Those who argue that marijuana should be legalized, though tightly regulated, because the prohibitions against its use don’t work are only half-right. It all depends on one’s definition of the word, “work”.
If we acknowledge that the law contorts the evidence that cannabis is safer than either tobacco or alcohol, that it succeeds in making criminals out of otherwise peaceable citizens, that it reinforces crusty stereotypes about shiftless stoners, and that it costs Canada’s judicial system millions of dollars a year that could be spent in more productive ways, then we must also acknowledge that the law works marvelously well to utterly ill effect.
Just ask any cop.
This week, the Canadian Association of Chiefs of Police (CACP) passed a resolution that would give officers the discretion to levy fines for simple holding (pending, of course, federal approval).
The text of the ruling reads, in part, “The CACP believes it is necessary to expand the range of enforcement options available to law enforcement personnel in order to more effectively and efficiently address the unlawful possession of cannabis. The current process of sending all possession of cannabis cases pursuant to the Controlled Drugs and Substances Act (CDSA) to criminal court is placing a significant burden on the entire Justice System from an economic and resource utilization perspective.”
According to CACP President Chief Constable Jim Chu in the accompanying news release, “It must be recognized. . .that under the current legislation the only enforcement option for police, when confronted with possession of cannabis, is either to turn a blind eye or lay charges. The latter ensues a lengthy and difficult process which, if proven guilty, results in a criminal conviction and criminal record.”
The Association stops short of calling for decriminalization. (In fact, it goes out of its way to support the legal status quo). Nevertheless, its declaration reflects what is increasingly becoming mainstream opinion about the drug in law enforcement, medical and even political arenas.
“As four former attorneys-general of British Columbia, we were the province’s chief prosecutors and held responsibility for overseeing the criminal justice system,” Ujjal Dosanjh, Colin Gabelmann, Graeme Bowbrick and Geoff Plant wrote in a commentary for The Globe and Mail earlier this year. “We know the burden imposed on B.C.’s policing and justice system by the enforcement of marijuana prohibition and the role that prohibition itself plays in driving organized crime.”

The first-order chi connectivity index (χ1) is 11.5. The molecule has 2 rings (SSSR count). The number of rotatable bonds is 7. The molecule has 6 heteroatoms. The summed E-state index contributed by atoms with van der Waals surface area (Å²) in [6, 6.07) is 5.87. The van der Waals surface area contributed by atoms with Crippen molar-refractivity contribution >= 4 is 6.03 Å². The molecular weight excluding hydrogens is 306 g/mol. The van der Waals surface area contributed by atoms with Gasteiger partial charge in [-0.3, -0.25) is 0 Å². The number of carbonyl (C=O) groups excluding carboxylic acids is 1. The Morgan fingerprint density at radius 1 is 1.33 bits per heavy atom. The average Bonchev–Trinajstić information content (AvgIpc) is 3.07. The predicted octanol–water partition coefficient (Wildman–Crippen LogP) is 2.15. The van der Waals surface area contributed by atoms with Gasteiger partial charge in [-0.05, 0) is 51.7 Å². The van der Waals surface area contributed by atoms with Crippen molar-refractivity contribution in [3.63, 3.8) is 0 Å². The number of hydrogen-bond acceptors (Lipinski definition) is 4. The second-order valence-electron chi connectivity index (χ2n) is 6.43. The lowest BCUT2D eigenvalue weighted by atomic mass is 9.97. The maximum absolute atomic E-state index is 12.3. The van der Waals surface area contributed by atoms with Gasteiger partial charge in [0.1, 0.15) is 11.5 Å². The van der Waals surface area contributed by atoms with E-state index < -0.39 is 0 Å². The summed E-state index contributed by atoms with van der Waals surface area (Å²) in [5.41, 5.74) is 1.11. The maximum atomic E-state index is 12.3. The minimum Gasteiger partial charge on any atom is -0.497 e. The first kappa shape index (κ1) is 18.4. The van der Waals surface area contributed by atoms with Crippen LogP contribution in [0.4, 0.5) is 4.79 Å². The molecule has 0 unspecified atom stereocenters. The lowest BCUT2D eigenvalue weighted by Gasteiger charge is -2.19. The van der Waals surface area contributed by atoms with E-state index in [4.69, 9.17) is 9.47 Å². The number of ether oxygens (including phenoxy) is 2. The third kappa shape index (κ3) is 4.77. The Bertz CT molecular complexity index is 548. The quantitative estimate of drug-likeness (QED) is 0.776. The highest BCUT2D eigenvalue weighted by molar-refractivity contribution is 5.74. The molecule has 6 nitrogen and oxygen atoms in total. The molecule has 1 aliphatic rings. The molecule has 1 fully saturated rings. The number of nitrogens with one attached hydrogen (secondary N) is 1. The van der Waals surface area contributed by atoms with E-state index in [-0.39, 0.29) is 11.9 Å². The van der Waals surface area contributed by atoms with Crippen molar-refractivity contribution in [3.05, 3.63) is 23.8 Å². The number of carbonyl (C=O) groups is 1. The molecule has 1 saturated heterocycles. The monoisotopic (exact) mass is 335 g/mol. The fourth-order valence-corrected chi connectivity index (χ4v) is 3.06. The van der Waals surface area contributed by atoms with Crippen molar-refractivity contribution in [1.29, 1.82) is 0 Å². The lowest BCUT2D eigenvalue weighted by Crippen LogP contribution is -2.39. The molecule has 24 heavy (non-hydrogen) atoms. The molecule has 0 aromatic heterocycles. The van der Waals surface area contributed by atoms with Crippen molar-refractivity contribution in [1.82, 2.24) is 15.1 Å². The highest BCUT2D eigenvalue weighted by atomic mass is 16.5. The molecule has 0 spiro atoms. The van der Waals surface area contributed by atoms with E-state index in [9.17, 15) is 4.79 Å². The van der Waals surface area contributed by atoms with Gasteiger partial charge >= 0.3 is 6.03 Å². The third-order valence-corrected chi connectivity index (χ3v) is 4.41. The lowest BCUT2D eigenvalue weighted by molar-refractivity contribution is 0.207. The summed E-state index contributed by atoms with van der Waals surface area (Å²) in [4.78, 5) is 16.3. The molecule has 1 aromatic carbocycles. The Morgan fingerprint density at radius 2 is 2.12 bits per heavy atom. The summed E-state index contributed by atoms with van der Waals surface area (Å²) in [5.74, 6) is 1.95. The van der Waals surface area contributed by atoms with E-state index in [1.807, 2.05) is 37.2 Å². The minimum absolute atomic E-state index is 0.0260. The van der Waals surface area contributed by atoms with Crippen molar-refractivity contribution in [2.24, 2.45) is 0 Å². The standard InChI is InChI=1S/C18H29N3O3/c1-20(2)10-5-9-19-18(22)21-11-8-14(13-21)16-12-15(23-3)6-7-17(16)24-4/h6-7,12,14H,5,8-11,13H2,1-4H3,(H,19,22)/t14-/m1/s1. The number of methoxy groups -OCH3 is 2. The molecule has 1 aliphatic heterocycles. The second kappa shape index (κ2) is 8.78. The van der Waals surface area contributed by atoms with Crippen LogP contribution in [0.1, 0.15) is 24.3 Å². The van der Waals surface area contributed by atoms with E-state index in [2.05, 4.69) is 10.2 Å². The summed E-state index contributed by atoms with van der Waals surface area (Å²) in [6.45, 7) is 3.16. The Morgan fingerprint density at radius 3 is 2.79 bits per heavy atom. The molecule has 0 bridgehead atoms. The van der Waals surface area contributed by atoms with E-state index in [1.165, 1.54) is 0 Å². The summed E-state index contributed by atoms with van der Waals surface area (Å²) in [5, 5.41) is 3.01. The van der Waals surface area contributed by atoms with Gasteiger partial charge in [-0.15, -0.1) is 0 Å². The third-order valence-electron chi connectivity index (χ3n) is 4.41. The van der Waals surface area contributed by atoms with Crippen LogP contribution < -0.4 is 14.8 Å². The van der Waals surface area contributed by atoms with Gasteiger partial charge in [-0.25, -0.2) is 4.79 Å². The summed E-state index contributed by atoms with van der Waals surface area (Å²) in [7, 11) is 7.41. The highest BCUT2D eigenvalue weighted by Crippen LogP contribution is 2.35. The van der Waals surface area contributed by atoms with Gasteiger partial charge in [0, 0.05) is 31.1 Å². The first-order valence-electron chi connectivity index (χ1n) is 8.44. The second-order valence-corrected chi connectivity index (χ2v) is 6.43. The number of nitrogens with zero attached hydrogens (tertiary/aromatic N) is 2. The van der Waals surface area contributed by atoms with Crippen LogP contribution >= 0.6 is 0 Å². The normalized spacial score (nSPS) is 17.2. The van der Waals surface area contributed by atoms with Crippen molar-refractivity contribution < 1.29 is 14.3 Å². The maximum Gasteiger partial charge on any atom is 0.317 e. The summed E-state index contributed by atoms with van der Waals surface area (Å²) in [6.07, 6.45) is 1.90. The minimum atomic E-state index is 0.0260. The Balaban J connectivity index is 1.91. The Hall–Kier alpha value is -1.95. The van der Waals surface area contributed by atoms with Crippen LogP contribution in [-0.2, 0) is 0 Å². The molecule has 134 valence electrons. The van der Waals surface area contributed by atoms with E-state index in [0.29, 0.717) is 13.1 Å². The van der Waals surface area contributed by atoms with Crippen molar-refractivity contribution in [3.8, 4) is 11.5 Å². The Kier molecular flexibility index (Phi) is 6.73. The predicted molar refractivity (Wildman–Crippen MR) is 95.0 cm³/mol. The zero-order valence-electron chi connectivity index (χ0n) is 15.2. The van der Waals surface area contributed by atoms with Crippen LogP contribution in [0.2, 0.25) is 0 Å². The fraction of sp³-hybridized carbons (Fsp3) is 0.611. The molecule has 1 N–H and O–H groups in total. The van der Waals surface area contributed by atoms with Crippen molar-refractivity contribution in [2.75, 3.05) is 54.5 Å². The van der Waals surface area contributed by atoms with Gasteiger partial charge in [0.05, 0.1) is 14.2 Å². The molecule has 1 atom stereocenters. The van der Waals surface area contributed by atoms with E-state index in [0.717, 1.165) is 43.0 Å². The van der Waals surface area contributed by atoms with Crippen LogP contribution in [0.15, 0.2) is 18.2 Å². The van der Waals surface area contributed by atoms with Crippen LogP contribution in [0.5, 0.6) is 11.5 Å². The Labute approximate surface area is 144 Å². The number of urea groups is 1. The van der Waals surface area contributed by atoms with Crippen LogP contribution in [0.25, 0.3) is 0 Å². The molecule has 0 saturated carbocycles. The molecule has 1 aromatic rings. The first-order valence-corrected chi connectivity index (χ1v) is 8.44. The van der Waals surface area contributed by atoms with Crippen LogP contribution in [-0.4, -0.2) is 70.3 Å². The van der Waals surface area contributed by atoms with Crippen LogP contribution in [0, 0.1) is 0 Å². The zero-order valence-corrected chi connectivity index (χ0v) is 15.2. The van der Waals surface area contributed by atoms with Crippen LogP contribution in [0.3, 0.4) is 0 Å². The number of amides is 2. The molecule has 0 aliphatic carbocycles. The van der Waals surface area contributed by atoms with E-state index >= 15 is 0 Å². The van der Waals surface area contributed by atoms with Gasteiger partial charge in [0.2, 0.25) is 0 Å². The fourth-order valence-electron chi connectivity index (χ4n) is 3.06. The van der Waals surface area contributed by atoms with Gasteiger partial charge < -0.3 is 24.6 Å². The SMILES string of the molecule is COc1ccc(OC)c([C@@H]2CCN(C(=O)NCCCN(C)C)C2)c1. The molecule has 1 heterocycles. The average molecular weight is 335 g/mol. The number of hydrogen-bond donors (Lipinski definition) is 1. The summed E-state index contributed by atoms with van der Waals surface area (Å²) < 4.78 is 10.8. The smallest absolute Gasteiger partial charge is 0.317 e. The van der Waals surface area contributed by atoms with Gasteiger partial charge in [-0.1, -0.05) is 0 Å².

Indeed, they added, “Under marijuana prohibition, violent criminals are provided a protected market that enables them to target our youth and grow rich while vast resources are directed to ineffective law enforcement tactics. Meanwhile, Canada’s criminal justice system is overextended and in desperate need of repair.”
The solution, they insisted, is to regulate the “cannabis market”, which could, they claim, “provide government with billions of dollars in tax and licensing revenues over the next five years. These dollars are in addition to the enormous cost savings that could accrue from ending the futile cat and mouse game between marijuana users and the police.”
None of which would matter one iota if marijuana were the resident force of social evil that conservative ideologues claim. But the preponderance of evidence is, at best, inconclusive. Several recent studies have suggested correlations between mental illness in young people and cannabis use. Others conclude that the more likely causes of psychological disease are genetic and socio-economic, and that it is virtually impossible to select these factors out of the equation.
As long as the law prohibits marijuana use, we, as responsible citizens, are obliged to obey. Certainly, legal channels should never, under any circumstances, facilitate the drug’s availability to minors.
But in a responsive democracy, laws that confound common sense and good governance must be questioned. Especially when they work exceedingly well to achieve everything except that for which they are intended.
It’s not for nothing, perhaps, that health authorities in both Canada and the United States – where weed is also broadly illegal – report that pot smoking is up by several orders of magnitude since the turn of the decade.